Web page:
PITTSBURGH (KDKA/AP) – The weather was blistering cold Friday night but that didn't stop an estimated 150 to 200 people from coming out for a candlelight vigil in Squirrel Hill.
It was a large show of support and solidarity for the victims of France's worst terrorist attack in more than 50 years, and to condemn terrorist efforts to stifle freedom of the press.
The vigil comes after Wednesday's bloody massacre at a Paris newspaper office that left a dozen people dead.
The vigil was held outside the home of the honorary council of France to Pittsburgh.
Isabelle Schetley said she was born in France, but has lived in the Pittsburgh area for about 20 years.
"You don't forget your native country, and I had the feeling I had to be here tonight," Schetley said.
Gabe Kramer, of Squirrel Hill, held up a sign that read "Pittsburgh and Paris, Together For Freedom and Democracy."
Pittsburgh Mayor Bill Peduto told the gathering he was proud to live in a city, where people can demonstrate in peace.
"The Democracy of France, and the Democracy of the U.S. was found on the ability to freely express [opinions], and we stand together in the Democratic world," Peduto said.
He said he was sending a letter of support to the mayor of Paris.
Alex Kao, a Mount Lebanon who now lives and works in Paris, was only a few blocks away from where the attacks took place.
He spoke with KDKA by phone earlier.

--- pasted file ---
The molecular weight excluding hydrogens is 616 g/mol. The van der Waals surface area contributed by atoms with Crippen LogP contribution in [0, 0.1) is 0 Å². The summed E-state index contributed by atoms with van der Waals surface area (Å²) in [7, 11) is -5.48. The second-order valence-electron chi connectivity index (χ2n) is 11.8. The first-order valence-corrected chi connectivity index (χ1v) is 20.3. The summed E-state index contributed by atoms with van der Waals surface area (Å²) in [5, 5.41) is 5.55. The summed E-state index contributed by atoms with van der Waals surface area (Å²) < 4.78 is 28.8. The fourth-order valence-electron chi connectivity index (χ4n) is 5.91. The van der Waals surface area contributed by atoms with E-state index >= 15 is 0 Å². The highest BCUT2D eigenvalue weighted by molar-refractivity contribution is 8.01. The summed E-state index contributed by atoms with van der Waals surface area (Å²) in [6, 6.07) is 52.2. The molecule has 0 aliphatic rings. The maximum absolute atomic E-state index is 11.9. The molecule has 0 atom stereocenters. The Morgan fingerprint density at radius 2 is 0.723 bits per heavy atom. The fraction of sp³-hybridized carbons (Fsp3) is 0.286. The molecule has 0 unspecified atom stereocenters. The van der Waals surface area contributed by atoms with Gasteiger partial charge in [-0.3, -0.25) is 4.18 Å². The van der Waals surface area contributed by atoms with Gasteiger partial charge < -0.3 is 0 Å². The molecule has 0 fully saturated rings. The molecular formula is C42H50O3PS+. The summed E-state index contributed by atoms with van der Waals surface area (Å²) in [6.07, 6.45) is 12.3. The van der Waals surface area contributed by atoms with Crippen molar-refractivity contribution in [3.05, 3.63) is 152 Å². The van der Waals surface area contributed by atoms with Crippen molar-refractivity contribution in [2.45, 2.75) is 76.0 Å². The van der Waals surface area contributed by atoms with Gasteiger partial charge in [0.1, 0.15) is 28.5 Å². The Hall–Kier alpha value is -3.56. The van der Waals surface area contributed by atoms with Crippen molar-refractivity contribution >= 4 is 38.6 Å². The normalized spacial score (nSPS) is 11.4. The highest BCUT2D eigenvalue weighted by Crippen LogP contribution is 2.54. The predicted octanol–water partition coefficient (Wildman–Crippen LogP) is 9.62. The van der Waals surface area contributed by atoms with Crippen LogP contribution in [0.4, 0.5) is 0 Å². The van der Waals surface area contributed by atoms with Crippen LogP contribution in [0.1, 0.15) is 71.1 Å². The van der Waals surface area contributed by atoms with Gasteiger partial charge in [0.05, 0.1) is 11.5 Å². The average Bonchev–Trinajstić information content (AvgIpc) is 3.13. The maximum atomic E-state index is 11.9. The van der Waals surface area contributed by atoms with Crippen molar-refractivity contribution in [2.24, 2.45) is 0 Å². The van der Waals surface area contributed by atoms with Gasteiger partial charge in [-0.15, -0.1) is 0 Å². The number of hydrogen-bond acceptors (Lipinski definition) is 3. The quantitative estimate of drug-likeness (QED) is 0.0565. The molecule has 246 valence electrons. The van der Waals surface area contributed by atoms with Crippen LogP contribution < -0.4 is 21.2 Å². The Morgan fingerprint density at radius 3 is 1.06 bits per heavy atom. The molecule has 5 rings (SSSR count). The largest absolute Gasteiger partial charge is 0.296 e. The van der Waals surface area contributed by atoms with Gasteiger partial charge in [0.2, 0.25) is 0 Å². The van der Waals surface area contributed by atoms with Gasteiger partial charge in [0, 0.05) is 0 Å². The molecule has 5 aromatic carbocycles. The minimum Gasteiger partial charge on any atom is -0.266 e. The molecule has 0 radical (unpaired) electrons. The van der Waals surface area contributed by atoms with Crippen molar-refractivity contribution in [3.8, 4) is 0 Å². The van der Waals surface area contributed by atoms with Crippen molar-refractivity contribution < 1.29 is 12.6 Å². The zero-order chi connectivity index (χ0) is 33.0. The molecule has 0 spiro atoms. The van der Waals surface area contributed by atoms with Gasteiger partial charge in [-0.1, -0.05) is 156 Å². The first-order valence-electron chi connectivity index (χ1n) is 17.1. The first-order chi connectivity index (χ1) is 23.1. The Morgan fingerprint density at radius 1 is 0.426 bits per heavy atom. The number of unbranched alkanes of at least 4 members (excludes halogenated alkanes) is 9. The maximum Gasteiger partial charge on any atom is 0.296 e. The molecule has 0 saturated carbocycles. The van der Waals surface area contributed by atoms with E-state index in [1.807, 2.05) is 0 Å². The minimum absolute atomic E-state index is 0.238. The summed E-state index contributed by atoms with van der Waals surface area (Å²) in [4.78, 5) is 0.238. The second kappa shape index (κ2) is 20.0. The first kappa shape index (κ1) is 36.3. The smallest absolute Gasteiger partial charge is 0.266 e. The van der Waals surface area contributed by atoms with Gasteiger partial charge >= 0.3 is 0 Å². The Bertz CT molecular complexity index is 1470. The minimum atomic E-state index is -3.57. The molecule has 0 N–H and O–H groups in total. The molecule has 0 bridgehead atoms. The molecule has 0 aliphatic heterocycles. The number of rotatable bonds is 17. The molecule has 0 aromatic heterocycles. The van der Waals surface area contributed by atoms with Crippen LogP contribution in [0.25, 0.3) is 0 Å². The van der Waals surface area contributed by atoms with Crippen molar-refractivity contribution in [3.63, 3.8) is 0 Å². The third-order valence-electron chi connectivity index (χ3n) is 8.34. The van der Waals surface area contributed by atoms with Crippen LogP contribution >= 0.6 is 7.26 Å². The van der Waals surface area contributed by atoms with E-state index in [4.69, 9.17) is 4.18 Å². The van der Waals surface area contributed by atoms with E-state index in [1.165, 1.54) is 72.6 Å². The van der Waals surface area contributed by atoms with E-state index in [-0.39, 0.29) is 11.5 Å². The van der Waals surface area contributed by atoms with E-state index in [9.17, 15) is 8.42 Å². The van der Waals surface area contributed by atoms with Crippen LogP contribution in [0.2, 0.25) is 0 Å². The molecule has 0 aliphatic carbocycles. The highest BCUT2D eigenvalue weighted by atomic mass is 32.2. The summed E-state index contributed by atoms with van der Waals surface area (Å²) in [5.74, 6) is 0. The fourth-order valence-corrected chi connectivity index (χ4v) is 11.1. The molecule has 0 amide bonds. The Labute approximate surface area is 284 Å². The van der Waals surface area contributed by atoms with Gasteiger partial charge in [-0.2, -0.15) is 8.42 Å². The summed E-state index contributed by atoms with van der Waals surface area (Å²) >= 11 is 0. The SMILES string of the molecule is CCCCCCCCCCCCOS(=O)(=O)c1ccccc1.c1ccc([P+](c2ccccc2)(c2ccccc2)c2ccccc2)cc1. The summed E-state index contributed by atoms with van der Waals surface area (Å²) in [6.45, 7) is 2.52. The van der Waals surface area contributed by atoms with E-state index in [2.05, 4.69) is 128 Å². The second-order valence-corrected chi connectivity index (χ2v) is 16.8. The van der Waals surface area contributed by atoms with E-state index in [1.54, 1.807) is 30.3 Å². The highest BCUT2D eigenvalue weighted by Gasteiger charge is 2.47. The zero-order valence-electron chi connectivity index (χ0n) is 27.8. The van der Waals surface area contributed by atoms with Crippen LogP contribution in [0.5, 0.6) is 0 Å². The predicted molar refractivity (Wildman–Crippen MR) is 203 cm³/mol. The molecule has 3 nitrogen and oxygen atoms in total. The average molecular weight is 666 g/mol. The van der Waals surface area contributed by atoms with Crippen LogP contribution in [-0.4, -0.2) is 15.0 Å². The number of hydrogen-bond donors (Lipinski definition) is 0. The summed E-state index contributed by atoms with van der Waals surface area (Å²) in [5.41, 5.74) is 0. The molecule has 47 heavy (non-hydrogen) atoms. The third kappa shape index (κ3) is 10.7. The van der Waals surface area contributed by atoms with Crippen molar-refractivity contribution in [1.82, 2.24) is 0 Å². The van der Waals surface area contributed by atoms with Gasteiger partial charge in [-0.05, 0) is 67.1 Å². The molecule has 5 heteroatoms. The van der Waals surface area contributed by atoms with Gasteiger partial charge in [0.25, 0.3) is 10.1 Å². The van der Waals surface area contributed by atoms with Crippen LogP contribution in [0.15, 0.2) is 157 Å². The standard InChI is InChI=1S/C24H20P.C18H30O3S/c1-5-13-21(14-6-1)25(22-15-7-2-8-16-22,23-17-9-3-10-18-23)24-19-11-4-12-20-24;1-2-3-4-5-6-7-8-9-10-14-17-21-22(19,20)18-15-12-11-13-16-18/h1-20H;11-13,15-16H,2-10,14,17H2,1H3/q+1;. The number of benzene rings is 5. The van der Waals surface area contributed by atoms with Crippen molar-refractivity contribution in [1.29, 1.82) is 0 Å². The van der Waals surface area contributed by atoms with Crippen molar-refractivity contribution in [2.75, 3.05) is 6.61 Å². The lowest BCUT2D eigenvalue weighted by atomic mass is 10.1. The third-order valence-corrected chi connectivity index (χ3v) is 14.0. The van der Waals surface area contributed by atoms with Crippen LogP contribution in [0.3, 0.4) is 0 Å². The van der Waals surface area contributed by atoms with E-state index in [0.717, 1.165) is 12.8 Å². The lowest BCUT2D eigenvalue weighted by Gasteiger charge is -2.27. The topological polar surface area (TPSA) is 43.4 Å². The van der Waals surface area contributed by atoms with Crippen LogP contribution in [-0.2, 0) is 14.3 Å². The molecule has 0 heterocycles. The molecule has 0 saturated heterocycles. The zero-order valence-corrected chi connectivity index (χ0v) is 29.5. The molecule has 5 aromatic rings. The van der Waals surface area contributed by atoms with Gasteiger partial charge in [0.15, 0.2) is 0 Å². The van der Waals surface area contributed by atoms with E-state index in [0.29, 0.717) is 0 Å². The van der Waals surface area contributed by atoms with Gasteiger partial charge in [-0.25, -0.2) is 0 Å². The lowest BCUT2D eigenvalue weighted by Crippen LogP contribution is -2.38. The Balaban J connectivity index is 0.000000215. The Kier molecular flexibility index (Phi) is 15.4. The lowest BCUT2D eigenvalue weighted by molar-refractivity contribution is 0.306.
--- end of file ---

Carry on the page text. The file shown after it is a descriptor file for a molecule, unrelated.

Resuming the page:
"The mood is, people are kind of shocked," he said. "I guess I can give you a pretty good example, the day it happened on the train… people usually on the trains are kind of, they're kind of rude to each other, they run into each other and they kind of search for a spot, and that night going home on the train, people were polite to each other, a little uneasy."
He says that everyone has been fixated on the coverage of the attacks, but his life has not been affected personally.
Meanwhile, the two al-Qaida-linked brothers suspected in the massacre came out of their hideaway with guns blazing Friday and were killed in a clash with security forces, French police said. Moments later, another hostage-taker in Paris was killed in a separate clash.
France has been high alert since the attack.
Eight journalists, two police officers, a maintenance worker and a visitor were killed in the newspaper attack, including the paper's editor. Charlie Hebdo plans a special edition next week, produced in the offices of another paper.
After the two separate hostage-taking incidents began Friday, city officials scrambled to protect residents and tourists from further attacks, shutting down a famed Jewish neighborhood, putting schools under lockdown and urging residents to stay indoors and remain vigilant.
Authorities around Europe have warned of the threat posed by the return of Western jihadits trained in warfare. France counts at least 1,200 citizens in the war zone in Syria - headed there, returned or dead. Both the Islamic State group and al-Qaida have threatened France, home to Western Europe's largest Muslim population.
(TM and © Copyright 2015 CBS Radio Inc. and its relevant subsidiaries. CBS RADIO and EYE Logo TM and Copyright 2015 CBS Broadcasting Inc. Used under license. All Rights Reserved. This material may not be published, broadcast, rewritten, or redistributed. The Associated Press contributed to this report.)
for more features.